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French Cancan [UK Release] Blu-ray Review

  • Aspect Ratio: 1.33:1
  • Video Codec: AVC/MPEG-4
  • Audio Codec: French LPCM 2.0 Mono (48kHz/24-bit)
  • Resolution: 1080p/24 (23.976Hz)
  • Subtitles: English
  • Region: B (Region-Locked)
  • Certification: PG
  • Discs: 2 (1 x Blu-ray + 1 DVD)
  • Studio: BFI
  • Run Time: 104 Mins.
  • Blu-ray Release Date: November 21, 2011
  • RRP: £19.99

[amazon-product region=”uk” tracking_id=”bluraydefinit-21″]B005HPQ7IW[/amazon-product]

Shop for more Blu-ray titles at Amazon.co.uk

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Overall
[Rating:4/5]
The Film
[Rating:5/5]
Video Quality
[Rating:4.5/5]
Audio Quality
[Rating:4/5]
Supplemental Materials
[Rating:2.5/5]

Click thumbnails for high-resolution 1920X1080p screen captures

(Screen captures are lightly compressed with lossy JPEG  thus are meant as a general representation of the content and do not fully reveal the capabilities of the Blu-ray format)

The Film

[Rating:5/5]

French Cancan marked filmmaker Jean Renoir’s triumphant return to filmmaking in France after leaving for Hollywood in 1940 and being away for 15-years. Fearing to return for reasons both professional and personal (he had since remarried in the United States without obtaining a legal divorce in France and was facing charges of bigamy from his first wife), Renoir would return, with great success. The son of the great Impressionist Pierre-Auguste Renoir, Jean Renoir’s Technicolor spectacular, French Cancan, would tell a story set in his father’s era, the Paris of the Belle époque.

It is a fictionalized account of the construction of the famous Moulin Rouge nightclub by owner Danglard (Jean Gabin), a character based on the real-life owner Zigler. Danglard discovers a beautiful young laundry girl, Nini (Françoise Arnoul), whom he decides is going to be the star attraction in his new show, a revival of the old French dance the cancan. Nini, meanwhile, is pursued romantically by the much older Danglard, a rich Baltic Prince (Gianni Esposito), and her young jealous boyfriend, a mere baker. These romantic entanglements and Danglard’s monetary woes place numerous impediments in the way of plans for the grand re-imagining of Paris’ nightclub scene for the less wealthy, to be embodied by the Moulin Rouge.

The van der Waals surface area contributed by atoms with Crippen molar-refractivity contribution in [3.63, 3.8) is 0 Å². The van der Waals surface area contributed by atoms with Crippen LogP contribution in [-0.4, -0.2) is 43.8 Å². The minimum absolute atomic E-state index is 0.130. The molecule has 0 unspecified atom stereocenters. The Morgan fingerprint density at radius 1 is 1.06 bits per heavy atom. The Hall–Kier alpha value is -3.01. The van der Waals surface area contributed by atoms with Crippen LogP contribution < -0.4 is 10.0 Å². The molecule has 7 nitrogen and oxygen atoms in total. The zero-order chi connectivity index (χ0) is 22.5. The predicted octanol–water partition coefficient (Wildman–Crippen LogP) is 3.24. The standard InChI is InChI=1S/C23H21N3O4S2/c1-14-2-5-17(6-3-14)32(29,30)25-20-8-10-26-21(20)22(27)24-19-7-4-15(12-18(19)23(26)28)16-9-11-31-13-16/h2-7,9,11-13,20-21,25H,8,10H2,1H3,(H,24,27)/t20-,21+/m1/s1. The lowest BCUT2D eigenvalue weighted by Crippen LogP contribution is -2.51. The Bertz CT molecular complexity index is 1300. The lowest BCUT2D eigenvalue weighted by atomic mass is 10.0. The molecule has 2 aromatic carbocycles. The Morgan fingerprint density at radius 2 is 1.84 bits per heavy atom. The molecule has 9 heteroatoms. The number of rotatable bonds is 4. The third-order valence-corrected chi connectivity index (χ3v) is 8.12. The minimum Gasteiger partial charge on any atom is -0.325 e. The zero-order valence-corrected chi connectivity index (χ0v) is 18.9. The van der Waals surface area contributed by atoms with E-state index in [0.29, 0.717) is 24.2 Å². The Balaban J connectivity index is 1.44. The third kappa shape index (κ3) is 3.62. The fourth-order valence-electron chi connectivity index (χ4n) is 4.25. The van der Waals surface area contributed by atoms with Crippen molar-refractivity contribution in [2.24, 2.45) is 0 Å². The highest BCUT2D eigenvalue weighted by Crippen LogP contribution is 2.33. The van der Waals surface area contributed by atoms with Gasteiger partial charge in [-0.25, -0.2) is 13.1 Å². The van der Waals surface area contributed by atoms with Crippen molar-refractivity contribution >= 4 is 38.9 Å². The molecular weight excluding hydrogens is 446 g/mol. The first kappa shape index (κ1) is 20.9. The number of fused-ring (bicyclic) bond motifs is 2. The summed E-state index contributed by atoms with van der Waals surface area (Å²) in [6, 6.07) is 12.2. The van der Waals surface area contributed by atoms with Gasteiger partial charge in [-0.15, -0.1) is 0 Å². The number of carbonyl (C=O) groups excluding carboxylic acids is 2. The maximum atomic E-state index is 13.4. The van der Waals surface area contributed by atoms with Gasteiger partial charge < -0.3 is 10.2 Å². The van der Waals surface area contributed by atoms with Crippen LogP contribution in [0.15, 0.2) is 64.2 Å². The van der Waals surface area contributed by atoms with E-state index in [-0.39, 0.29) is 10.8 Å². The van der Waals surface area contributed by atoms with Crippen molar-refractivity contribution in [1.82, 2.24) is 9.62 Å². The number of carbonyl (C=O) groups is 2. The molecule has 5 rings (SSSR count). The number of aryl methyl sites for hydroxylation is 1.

Renoir’s palette and set here owes much to his father and the rest of the impressionists such as Manet and Monet, while never making any direct allusions to their work. Meanwhile, in typical Jean Renoir style, French Cancan is a brilliant fusion of political satire, human drama, and complicated romance; at the heart of it all, a wholly desirable woman (in this case Nini) who throws men into tumult in pursuit of her affections due to her indecision, not unlike an earlier Renoir film, Boudu Saved from Drowning.

Video Quality

[Rating:4.5/5]

The transfer for Blu-ray of French Cancan was done by Gaumont from the original 35mm Technicolor negatives and it is an impressive one. The AVC/MPEG-4 encodement without a doubt presents one of the most stunning restorations of a Technicolor film I have seen on Blu-ray to date. The detail is all there, greatly extended well into the backgrounds. There is very little source damage, flicker or wavering in the color reproduction. A thin layer of grain is present imparting a natural and, authentic look to the overall image. Contrast is superb and blacks are quite deep with only a very slight amount of crush evident.

Audio Quality

[Rating:4/5]

Audio is provided in a LPCM 2.0 mono mix. There is some audible crackle that can still be heard in the louder musical passages, but for the most part it is rather clean and full with a good soundstage.

Supplemental Materials

[Rating:2.5/5]

We don’t get the usual heavy supply of extras with this release, but the two featurettes on-disc are well worth watching, and, of course, the booklet is a must-read.

The supplements supplied with this release:

  • The Show Must Go On! The Joys of Life by Jean Renoir (1.78:1; 1080p/24; 00:56:55) – Documentary on the making of French Cancan.
  • French Cancan Restored (1.78:1; 1080p/24; 00:05:42) – A look at the technical work that went into the restoration on the film.
  • DVD
  • Booklet: The 18-page illustrated booklet contains an essay on the film by David Thompson, Jean Renoir bio, a 1955 review of French Cancan by Ginette Billard, film credits and information on the transfer.

The Definitive Word

Overall:

[Rating:4/5]

The restoration of this amazing classic is nothing short of breathtaking, as is the famous grand dance scene that ends this marvelous and dazzling Technicolor joy. This is is one that is a must for fans of musicals, dance, comedies, and classic film in general.

Additional Screen Captures


[amazon-product region=”uk” tracking_id=”bluraydefinit-21″]B005HPQ7IW[/amazon-product]

Shop for more Blu-ray titles at Amazon.co.uk

Shop for more Blu-ray titles at Amazon.com

Overall
[Rating:4/5]
The Film
[Rating:5/5]
Video Quality
[Rating:4.5/5]
Audio Quality
[Rating:4/5]
Supplemental Materials
[Rating:2.5/5]

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